It could not have been scripted better for the demagogues and security hysterics. With the country still grieving in confusion in the aftermath of the Las Vegas slayings, inflicted by an individual who resisted the classification of terrorist at the hands of the Nevada authorities, in came Sayfullo Saipov. Saipov, who fit the fanatic’s bill, the ideologue’s cut, and popular lack of imagination.
He was a profiler’s cartoon inspired dream: menacing beard, smouldering eyes, determined and pious. He came from Uzbekistan, a place many Americans would struggle finding on a map (which “stan” might that be?), but that hardly mattered. He supplied the authorities exactly what they wanted: a speedy, even relieved confession, an expression of unswerving belief, and a sense that he had been planning his attack in New York City for some time.
That attack, it is said, manifested in a form that has become something of a murderous tradition. A space occupied by citizens becomes a death strip for a vehicle speeding and manoeuvring with lethal success. It has also become mandatory for such reports to suggest that things could always have been much worse.
That caveat is always necessary to suggest flaws, chinks in the plan or the means of attack. Saipov, in the aftermath of the Halloween assault, has been portrayed as a fanatic-in-preparation, carrying out trial runs with a rental truck in October, and wondering if he might have used Islamic State flags on the truck while going about his murderous work. (He was not evidently that dazed to think that the gesture might attract attention.)
Nor was Saipov a virgin behind the big wheel: he had been doing tens of thousands of miles from Denver to Detroit, and Canton, Mass. to Salt Lake City on his semi-truck. The New York Times documented the journey of an immigrant rootless and dejected, finding doors to the hotel business closed, and windows shuttered. Anger crept in; tempers grew.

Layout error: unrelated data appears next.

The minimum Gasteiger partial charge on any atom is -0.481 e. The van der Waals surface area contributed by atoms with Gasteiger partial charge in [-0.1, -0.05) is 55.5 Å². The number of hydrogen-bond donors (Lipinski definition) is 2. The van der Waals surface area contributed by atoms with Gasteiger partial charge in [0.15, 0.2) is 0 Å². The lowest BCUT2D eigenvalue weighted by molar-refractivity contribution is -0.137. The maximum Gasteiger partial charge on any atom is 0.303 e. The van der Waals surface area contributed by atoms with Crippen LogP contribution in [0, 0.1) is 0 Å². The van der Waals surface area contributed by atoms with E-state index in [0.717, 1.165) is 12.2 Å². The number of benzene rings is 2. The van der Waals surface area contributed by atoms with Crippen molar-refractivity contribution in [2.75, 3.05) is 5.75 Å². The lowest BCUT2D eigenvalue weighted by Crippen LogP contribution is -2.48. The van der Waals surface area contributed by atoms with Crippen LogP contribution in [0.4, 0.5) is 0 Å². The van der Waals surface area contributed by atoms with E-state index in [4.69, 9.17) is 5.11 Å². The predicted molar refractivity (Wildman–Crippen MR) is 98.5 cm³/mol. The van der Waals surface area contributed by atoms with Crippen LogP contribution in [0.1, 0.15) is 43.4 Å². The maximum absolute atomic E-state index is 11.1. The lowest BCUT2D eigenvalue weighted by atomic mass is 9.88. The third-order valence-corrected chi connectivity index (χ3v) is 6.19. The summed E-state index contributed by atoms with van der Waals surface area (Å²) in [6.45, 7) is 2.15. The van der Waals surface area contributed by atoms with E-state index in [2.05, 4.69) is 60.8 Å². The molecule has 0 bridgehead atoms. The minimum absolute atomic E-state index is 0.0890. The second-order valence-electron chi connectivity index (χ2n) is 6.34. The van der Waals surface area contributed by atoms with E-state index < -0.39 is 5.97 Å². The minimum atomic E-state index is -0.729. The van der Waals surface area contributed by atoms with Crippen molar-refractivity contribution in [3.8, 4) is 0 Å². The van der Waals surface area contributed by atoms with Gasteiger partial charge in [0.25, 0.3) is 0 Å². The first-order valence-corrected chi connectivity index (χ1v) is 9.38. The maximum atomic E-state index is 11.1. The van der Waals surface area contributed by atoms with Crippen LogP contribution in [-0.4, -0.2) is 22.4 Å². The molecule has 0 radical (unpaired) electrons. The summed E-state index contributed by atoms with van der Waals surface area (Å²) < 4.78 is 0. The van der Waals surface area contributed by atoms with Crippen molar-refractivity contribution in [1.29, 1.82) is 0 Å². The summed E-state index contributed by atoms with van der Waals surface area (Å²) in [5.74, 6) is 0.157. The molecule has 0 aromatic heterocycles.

More and more, it started to look as if Islamic State was a convenient conduit, an instructive, and ultimately destructive escape. The BBC suggests that he was “inspired by 90 graphic and violent propaganda videos found on his phone – in particular, one in which IS leader Abu Bakr al-Baghdadi asks what Muslims are doing to avenge deaths in Iraq.”
By the time he had finished with his rented Home Depot truck on a bike lane in lower Manhattan, six had been killed at the scene, with two dying in hospital. Of the twelve injured, four remained in a critical condition. And, claimed an imam in Florida, he “did not learn religion properly. That’s the main disease in the Muslim community.”
If the authorities were delighted by the stereotypical ease in reading the event, and its suspect, President Donald J. Trump was overwhelmed. With a “told you so” pouty menace, he rode over any criticism or perspective that might have qualified any rush to assessments.
From the lowly summit of Twitter came the message that will make any defence lawyer cringe: “NYC terrorist was happy as he asked to hang ISIS flag in his hospital room. He killed 8 people, badly injured 12. SHOULD GET DEATH PENALTY.”
Trump has also stormily attacked the diversity lottery programme, one which Saipov availed himself of in entering the country. For all its curious administrative perversions, the programme supplies a perfect point of difference for those who see the violence inflicted by a bad egg who chooses the US, as opposed to the rotten number born in the land of the free.
The lottery has certainly attracted trenchant critics, among them David Frum. “Good and bad qualities are randomly distributed in the human population, and randomly is how the diversity lottery distributes its rewards.” It also followed, given such a random distribution, that “one member of the class of ’09 proved to be a mass murdering terrorist.” (It is worth noting that such randomness also afflicts local gun-toting fanatics.)
The diversity lottery programme was meant to be a fix, an effort to cope with the effects of the immigration laws adopted in 1965 and the corrective Simpson-Mazzoli Act of 1986. The latter was notable for legalising some 3 million undocumented immigrants in the US, mostly from Mexico.
Others, including Irish Americans, were pegged back in this immigration reform, inspiring then Representative Chuck Schumer and Senator Edward Kennedy to pitch for the lottery as a solution. The beneficiaries, fascinatingly enough, have not followed historical logic, and applications now stem from poor continents, notably Africa.
While Saipov has been appointed standard-bearer for the programme’s problems, Trump’s broader goal is simpler and unrefined. One is to avoid addressing the classic dysfunction of the US psyche in evaluating violence: when done by unhinged locals, a stars and stripes exemption (it’s merely criminal) is granted. If inflicted by the foreign element, terrorism is presumed.
This is clothed in the act of abandoning paralysing political correctness. Focus, he urged his cabinet members, on more aggressive vetting and winding back the lottery. Immigrants are dangerous, even if they are, as Jim Dwyer explains, “no more an existential threat to New York than bicycle paths.”